22 Soc.sec.rep.ser. 611, Unempl.ins.rep. Cch 14133ayvonne Wong, Plaintiff-appellant, v. Otis R. Bowen, M.d., Secretary of Health and Human Services,defendant-appellee, 854 F.2d 630 (2d Cir. 1988)Annotate this Case
Yvonne Wong, New York City, pro se.
Diogenes P. Kekatos, Sp. Asst. U.S. Atty., New York City (Nancy Kilson, Asst. U.S. Atty., Rudolph W. Giuliani, U.S. Atty., S.D.N.Y., New York City, of counsel), for defendant-appellee.
Before WINTER and MINER, Circuit Judges, and BILLINGS, District Judge.*
Plaintiff-Appellant Yvonne Wong applied for disability insurance benefits under Title II of the Social Security Act. Her request was denied by an administrative law judge of the Social Security Administration ("SSA") on July 17, 1986. Wong appealed and her request for review was denied by the SSA's Appeals Council on October 14, 1986. The denial constituted a final decision of the Secretary. See 20 C.F.R. Sec. 404.981. Wong was informed of this determination in a letter dated October 14, 1986, which explained that she had sixty days within which to file an action in federal district court. Subsequently, Wong sought and was granted by the SSA a sixty-day filing extension ending on April 25, 1987. Although Wong was notified of the time limit extension, she did not file her complaint until May 15, 1987. Wong claims that illness prevented her from filing sooner.
Judicial review of Social Security claims arising under Title II of the Social Security Act ("Act") is specifically limited by Sections 205(g) and (h) of the Act. 42 U.S.C. § 405(g). The exclusive remedy set forth in those sections provides for a sixty-day period, from receipt of notice of decision (presumed to be within five days of mailing), during which a civil suit may be commenced, and states that " [n]o findings ... of the Secretary shall be reviewed by any person, tribunal, or governmental agency except as herein provided." 42 U.S.C. § 405(h). Because Wong acknowledges that she received the Appeals Council's notice dated February 19, 1987 within the presumed five-day period, it is clear that her time to file expired on April 25, 1987. Her action is thus time-barred.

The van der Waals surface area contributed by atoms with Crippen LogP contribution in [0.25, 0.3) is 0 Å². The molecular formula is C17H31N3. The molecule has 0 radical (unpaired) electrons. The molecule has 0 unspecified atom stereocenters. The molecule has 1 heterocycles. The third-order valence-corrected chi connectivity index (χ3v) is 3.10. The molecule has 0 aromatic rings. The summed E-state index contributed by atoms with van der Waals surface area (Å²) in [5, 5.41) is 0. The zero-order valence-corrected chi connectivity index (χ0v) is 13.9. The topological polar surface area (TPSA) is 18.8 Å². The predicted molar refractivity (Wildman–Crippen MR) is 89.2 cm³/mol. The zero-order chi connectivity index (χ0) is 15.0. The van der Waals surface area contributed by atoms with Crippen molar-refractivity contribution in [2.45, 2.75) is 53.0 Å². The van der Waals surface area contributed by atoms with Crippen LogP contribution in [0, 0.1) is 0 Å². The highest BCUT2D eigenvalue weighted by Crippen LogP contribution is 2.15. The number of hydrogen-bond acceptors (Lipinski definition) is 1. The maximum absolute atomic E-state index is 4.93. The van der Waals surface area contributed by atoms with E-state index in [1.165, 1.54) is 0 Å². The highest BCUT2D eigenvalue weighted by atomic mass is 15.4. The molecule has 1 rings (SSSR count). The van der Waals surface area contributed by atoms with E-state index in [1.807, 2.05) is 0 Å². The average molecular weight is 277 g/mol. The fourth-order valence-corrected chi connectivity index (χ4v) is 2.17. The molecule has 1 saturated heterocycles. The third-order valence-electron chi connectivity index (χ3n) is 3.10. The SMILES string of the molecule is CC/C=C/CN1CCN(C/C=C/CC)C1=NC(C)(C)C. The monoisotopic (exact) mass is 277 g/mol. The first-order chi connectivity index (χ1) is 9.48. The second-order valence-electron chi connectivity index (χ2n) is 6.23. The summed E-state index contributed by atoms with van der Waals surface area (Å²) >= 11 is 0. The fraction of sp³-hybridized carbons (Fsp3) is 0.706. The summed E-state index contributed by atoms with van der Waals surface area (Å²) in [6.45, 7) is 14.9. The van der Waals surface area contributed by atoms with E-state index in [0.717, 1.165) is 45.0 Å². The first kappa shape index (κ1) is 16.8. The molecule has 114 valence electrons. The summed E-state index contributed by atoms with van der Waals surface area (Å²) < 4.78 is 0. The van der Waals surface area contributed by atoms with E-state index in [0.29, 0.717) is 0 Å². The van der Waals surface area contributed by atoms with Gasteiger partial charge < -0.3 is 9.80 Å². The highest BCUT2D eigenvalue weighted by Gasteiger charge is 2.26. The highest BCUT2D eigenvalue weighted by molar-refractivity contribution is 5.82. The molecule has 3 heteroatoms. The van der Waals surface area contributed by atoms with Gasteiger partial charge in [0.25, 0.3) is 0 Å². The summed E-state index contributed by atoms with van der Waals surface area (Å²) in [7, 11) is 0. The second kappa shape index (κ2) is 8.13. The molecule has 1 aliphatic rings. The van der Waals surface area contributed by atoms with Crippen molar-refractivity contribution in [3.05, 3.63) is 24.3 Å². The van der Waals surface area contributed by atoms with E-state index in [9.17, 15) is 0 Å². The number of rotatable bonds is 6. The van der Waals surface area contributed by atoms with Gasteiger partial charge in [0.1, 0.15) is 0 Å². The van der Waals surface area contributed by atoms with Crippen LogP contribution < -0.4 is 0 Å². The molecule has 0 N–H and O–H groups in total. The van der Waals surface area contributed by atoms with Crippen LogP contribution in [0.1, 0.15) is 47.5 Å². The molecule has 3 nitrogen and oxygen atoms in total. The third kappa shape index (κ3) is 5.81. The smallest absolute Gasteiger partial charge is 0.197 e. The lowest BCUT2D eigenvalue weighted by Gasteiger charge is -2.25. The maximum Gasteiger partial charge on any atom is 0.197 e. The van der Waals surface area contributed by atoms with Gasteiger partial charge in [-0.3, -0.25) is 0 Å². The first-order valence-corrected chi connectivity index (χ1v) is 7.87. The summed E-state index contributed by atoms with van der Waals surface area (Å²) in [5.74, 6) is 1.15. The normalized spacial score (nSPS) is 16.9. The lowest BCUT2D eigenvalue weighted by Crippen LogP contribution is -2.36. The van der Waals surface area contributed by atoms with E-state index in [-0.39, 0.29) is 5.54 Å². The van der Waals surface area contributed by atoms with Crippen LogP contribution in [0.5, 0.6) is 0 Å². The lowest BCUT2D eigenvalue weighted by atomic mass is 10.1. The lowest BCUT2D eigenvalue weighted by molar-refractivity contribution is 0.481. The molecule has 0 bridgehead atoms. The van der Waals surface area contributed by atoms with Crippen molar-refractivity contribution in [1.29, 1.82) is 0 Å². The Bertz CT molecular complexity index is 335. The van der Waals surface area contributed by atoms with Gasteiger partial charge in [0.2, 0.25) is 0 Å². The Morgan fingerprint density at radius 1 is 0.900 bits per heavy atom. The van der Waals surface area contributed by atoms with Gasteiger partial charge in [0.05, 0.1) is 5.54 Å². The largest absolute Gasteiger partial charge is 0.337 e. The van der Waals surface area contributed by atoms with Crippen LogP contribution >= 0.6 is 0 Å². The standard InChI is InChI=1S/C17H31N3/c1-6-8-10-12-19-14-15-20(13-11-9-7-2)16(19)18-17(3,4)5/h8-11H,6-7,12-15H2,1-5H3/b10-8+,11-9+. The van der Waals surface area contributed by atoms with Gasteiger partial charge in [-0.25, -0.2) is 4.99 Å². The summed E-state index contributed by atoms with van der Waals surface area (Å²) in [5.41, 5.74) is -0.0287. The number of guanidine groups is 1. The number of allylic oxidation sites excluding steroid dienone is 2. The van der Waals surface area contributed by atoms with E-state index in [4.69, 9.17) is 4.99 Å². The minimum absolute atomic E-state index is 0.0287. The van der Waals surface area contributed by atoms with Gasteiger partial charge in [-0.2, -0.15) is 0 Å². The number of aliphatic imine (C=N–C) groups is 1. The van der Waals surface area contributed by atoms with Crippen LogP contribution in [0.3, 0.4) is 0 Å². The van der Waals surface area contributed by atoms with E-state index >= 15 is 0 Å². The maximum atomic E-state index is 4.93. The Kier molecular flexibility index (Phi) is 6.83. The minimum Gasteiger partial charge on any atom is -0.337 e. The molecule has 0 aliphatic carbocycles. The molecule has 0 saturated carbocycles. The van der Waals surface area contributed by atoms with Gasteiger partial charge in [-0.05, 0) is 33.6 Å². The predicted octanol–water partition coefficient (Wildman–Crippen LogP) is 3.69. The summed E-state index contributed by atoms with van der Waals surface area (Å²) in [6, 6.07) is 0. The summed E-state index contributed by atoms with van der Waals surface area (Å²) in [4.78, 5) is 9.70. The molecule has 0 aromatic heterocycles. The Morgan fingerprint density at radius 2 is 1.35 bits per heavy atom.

Plaintiff suggests to us that this is a "rare" case to which it is appropriate to apply the principle of equitable tolling under Bowen v. City of New York, 476 U.S. 467, 478-81, 106 S. Ct. 2022, 2029-31, 90 L. Ed. 2d 462 (1986). We do not agree. Allowing disability claimants who have been denied benefits to toll the sixty-day period on grounds of poor health would thoroughly undermine Section 205(g)'s sixty-day limitation period. Equitable tolling thus far has been allowed only in those cases where the government has hindered a claimant's attempts to exercise her rights by acting in a misleading or clandestine way. 476 U.S. at 480-81, 485-87, 106 S. Ct. at 2030-31, 2032-33. See DeBrunner v. Midway Equipment Co., 803 F.2d 950, 952 (8th Cir. 1986) (equitable tolling appropriate only where party against whom it is invoked engages in affirmative misconduct). In the instant case, no such misconduct by the government has been alleged. In fact, the Secretary attempted to accommodate Wong by giving her an extension. We note, however, that Wong has the option of asking the Secretary to reopen his final decision denying her claim. See 20 C.F.R. Secs. 404.987-404.989 (1987).
The Honorable Franklin S. Billings, Jr., United States District Judge for the District of Vermont, sitting by designation